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Hartranft made his mark at Catasauqua

Ever since he entered the doors of Catasauqua High School, Jaryn Hartranft has had one major thing in mind. He wanted to wrestle.

Over the past four years, he certainly made his mark in the sport. In addition, he also had a four-year stint in cross country, a career overshadowed by his successful wrestling vocation.

Because of his efforts and accomplishments, Hartranft has been named the Catasauqua Press Male Athlete of the Year.

For the record, Hartranft recorded a 39-6 slate this past winter with 23 pins, and an overall 109-39 mark with 58 falls in four seasons. He was a four-time district qualifier, three-time regional qualifier and one-time state visitor. Hartranft wrestled anywhere from 145 to 160 over the past two years.

Ironically, Hartranft began his wrestling career due to a friend’s suggestion. His father, Jason, guided him through the new waters.

“I remember it was in first grade,” Hartranft recalled. “I had a couple of friends approach me and told me that I should try wrestling. I figured I would give it a try. My dad has been with me through all of it.

“I’ve fallen in love with it ever since.”

Hartranft played other sports in middle school, but he knew wrestling would be his sport in high school.

“Once I got to high school, I really wanted to focus on wrestling,” he said. “In middle school, I was having success with wrestling. I knew I had to keep working on it.”

In middle school, Hartranft wasn’t discouraged by a dislocated shoulder, a problem that occurred more than once.

“I just had it wrapped and did everything I could,” he said. “I did a lot of leg workouts and ran as much as I could.

“I kept a positive attitude, and I never stopped working.”

His first varsity matches proved to be ones of reflection.

“At first, it was very hard,” he remembered. “I was really nervous. At the end of the match, I ended up crying because of all the people.

“But I gained a lot of motivation from it. From there, I didn’t worry about who I was wrestling. I just went out there and wrestled.”

Hartranft wrestled at 106 his freshman and sophomore years, and he compiled an overall 64-16 record with 33 falls. During his sophomore year, Hartranft made it to states, but he didn’t place.

During COVID in his junior year, Hartranft had just a 6-3 record and finished third in districts. He realized it wouldn’t be a totally productive campaign.

“It wasn’t very good,” said Hartranft. “We all just tried to support each other the best we could. It was hard to stay in wrestling shape. You had to run on a treadmill and do what you could.

“We got hit hard with it at Catty. We did what we could.”

Hartranft took the time to work on his shots, which eventually helped him score more points.

“I really wanted to work on them more,” he said. “I scored more and more points about it the past two years. I became more aggressive and active.”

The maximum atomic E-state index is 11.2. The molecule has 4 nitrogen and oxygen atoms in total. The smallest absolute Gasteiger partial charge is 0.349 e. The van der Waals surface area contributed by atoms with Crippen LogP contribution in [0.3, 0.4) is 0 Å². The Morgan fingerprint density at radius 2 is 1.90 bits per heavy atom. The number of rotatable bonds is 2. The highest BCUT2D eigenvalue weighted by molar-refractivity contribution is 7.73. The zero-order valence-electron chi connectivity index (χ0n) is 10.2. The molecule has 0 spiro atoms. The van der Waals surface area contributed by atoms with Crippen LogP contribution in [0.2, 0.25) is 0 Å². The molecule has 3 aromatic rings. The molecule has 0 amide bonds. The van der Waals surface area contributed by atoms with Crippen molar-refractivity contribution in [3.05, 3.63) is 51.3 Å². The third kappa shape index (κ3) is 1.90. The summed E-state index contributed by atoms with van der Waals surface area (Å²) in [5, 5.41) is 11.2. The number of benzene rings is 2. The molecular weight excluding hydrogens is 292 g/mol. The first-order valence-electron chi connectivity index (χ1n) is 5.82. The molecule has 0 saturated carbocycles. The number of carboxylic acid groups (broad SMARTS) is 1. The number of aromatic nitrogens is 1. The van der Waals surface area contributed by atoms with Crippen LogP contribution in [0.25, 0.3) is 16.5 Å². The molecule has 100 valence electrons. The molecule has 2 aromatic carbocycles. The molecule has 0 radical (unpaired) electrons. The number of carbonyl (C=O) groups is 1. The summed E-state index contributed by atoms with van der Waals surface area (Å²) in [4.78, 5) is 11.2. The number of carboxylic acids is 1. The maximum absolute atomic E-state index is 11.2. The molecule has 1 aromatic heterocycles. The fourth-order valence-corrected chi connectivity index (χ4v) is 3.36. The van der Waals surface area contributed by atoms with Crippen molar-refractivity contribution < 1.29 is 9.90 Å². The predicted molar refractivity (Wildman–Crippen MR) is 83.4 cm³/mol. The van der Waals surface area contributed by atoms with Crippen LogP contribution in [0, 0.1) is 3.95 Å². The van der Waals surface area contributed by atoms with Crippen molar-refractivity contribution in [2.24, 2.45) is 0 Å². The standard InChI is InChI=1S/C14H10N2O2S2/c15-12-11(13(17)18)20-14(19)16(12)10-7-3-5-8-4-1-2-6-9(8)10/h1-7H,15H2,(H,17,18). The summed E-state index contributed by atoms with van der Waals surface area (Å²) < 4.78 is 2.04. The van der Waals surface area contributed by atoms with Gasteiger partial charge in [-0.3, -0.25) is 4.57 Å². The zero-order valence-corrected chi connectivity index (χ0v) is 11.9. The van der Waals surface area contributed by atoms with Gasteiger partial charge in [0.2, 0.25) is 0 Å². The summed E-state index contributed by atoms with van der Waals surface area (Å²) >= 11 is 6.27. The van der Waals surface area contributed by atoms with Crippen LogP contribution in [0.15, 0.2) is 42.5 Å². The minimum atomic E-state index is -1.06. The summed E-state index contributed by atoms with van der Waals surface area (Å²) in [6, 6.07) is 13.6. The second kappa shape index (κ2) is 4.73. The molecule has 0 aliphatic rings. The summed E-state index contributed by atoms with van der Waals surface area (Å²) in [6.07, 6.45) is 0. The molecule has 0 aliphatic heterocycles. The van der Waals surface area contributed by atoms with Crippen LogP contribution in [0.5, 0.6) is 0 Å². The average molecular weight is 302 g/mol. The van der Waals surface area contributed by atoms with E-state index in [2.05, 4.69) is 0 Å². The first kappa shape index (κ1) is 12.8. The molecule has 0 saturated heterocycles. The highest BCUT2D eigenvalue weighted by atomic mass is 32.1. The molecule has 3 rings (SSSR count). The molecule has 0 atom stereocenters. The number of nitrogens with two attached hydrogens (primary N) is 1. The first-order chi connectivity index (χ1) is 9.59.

Head coach Joe Russo recognized Hartranft’s contributions to the program.

“He had a historic career with 109 wins in basically three seasons due to COVID,” said Russo. “He was a four-time district finalist, which only happened a few times in our town.

“Our coaches were fortunate to watch him grow since first grade into our team leader. He had the rare combination of skill, determination, and love of the sport.”

Hartranft also had plenty of admiration for his coach.

“He’s a great coach,” said Hartranft. “I couldn’t have gotten this far without him. He was always there for me.”

Hartranft also has had a long relationship with cross country head coach Kyle Rusnock, who previously was the head wrestling coach. Rusnock has watched Hartranft through his years, and appreciated his contributions in cross country.

“I really ran cross country to try and stay in shape,” said Hartranft. “I was competitive with it, and it was fun. I had some good times and some good races.”

Rusnock saw a focused approach in all of Hartranft’s efforts.

“Jaryn is a dedicated athlete and a talented wrestler,” said Rusnock. “Over the years, he has put a lot of time in running cross country and wrestling in the offseason.

“Jaryn’s mental and physical toughness will carry him to that next level.”

Hartranft’s next step will be attending Wilkes University in the fall, where he’ll continue his wrestling career.

“When I was at the Jim Thorpe tournament last year, one of their coaches spoke to me for a while,” said Hartranft. “He wanted me to make a visit. I met the head coach, and the staff showed a lot of interest in me. I felt like I could be at home there.”

Over the last four years, Hartranft made the mats his home in Catty and across the Lehigh Valley.